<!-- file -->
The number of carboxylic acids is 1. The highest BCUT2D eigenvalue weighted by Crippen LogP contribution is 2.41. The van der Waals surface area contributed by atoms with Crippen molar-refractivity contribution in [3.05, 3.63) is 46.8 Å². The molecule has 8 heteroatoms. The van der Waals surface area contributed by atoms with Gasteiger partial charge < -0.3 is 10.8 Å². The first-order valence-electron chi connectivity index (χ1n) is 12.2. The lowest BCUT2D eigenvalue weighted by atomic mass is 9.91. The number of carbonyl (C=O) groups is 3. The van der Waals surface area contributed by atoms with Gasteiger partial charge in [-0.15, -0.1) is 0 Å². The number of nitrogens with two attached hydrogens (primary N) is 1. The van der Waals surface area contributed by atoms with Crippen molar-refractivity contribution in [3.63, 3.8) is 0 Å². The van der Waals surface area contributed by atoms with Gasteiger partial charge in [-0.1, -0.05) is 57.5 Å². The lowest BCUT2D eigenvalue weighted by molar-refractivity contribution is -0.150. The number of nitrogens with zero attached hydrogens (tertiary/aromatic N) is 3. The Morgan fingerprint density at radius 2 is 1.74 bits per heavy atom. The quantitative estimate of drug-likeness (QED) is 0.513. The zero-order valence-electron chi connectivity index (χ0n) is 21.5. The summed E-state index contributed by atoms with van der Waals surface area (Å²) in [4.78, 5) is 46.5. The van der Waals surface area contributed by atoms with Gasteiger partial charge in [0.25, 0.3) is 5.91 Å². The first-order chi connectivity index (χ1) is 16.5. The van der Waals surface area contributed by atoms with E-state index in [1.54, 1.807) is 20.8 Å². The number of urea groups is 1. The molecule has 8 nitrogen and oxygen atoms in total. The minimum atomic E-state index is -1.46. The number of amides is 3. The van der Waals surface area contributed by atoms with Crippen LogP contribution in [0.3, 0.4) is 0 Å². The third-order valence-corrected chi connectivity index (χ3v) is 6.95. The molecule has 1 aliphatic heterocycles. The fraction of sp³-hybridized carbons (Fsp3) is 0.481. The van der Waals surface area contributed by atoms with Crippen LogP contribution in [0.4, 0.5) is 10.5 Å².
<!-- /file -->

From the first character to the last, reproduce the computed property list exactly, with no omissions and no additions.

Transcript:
The number of carboxylic acids is 1. The highest BCUT2D eigenvalue weighted by Crippen LogP contribution is 2.41. The van der Waals surface area contributed by atoms with Crippen molar-refractivity contribution in [3.05, 3.63) is 46.8 Å². The molecule has 8 heteroatoms. The van der Waals surface area contributed by atoms with Gasteiger partial charge < -0.3 is 10.8 Å². The first-order valence-electron chi connectivity index (χ1n) is 12.2. The lowest BCUT2D eigenvalue weighted by atomic mass is 9.91. The number of carbonyl (C=O) groups is 3. The van der Waals surface area contributed by atoms with Gasteiger partial charge in [-0.15, -0.1) is 0 Å². The number of nitrogens with two attached hydrogens (primary N) is 1. The van der Waals surface area contributed by atoms with Crippen molar-refractivity contribution in [3.63, 3.8) is 0 Å². The van der Waals surface area contributed by atoms with Gasteiger partial charge in [-0.1, -0.05) is 57.5 Å². The lowest BCUT2D eigenvalue weighted by molar-refractivity contribution is -0.150. The number of nitrogens with zero attached hydrogens (tertiary/aromatic N) is 3. The Morgan fingerprint density at radius 2 is 1.74 bits per heavy atom. The quantitative estimate of drug-likeness (QED) is 0.513. The zero-order valence-electron chi connectivity index (χ0n) is 21.5. The summed E-state index contributed by atoms with van der Waals surface area (Å²) in [4.78, 5) is 46.5. The van der Waals surface area contributed by atoms with Gasteiger partial charge in [0.25, 0.3) is 5.91 Å². The first-order chi connectivity index (χ1) is 16.5. The van der Waals surface area contributed by atoms with E-state index in [1.54, 1.807) is 20.8 Å². The number of urea groups is 1. The molecule has 8 nitrogen and oxygen atoms in total. The minimum atomic E-state index is -1.46. The number of amides is 3. The van der Waals surface area contributed by atoms with Crippen LogP contribution in [0.3, 0.4) is 0 Å². The third-order valence-corrected chi connectivity index (χ3v) is 6.95. The molecule has 1 aliphatic heterocycles. The fraction of sp³-hybridized carbons (Fsp3) is 0.481. The van der Waals surface area contributed by atoms with Crippen LogP contribution in [0.4, 0.5) is 10.5 Å².